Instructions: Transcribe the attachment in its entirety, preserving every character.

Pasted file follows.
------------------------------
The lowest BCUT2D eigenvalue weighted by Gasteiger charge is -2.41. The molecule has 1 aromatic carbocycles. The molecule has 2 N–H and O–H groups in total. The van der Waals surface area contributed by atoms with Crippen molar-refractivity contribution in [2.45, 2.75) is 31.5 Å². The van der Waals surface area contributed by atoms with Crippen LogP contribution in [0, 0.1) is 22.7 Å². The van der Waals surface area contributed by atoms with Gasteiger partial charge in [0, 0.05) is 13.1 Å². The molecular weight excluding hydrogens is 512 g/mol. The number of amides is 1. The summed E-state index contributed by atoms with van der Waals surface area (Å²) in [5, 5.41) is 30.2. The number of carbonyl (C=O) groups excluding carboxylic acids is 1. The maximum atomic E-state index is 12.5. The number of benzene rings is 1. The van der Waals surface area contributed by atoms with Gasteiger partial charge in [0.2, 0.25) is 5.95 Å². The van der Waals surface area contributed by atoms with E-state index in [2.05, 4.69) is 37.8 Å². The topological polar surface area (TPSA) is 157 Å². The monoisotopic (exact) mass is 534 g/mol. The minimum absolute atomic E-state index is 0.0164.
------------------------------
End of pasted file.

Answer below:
The lowest BCUT2D eigenvalue weighted by Gasteiger charge is -2.41. The molecule has 1 aromatic carbocycles. The molecule has 2 N–H and O–H groups in total. The van der Waals surface area contributed by atoms with Crippen molar-refractivity contribution in [2.45, 2.75) is 31.5 Å². The van der Waals surface area contributed by atoms with Crippen LogP contribution in [0, 0.1) is 22.7 Å². The van der Waals surface area contributed by atoms with Gasteiger partial charge in [0, 0.05) is 13.1 Å². The molecular weight excluding hydrogens is 512 g/mol. The number of amides is 1. The summed E-state index contributed by atoms with van der Waals surface area (Å²) in [5, 5.41) is 30.2. The number of carbonyl (C=O) groups excluding carboxylic acids is 1. The maximum atomic E-state index is 12.5. The number of benzene rings is 1. The van der Waals surface area contributed by atoms with Gasteiger partial charge in [0.2, 0.25) is 5.95 Å². The van der Waals surface area contributed by atoms with E-state index in [2.05, 4.69) is 37.8 Å². The topological polar surface area (TPSA) is 157 Å². The monoisotopic (exact) mass is 534 g/mol. The minimum absolute atomic E-state index is 0.0164.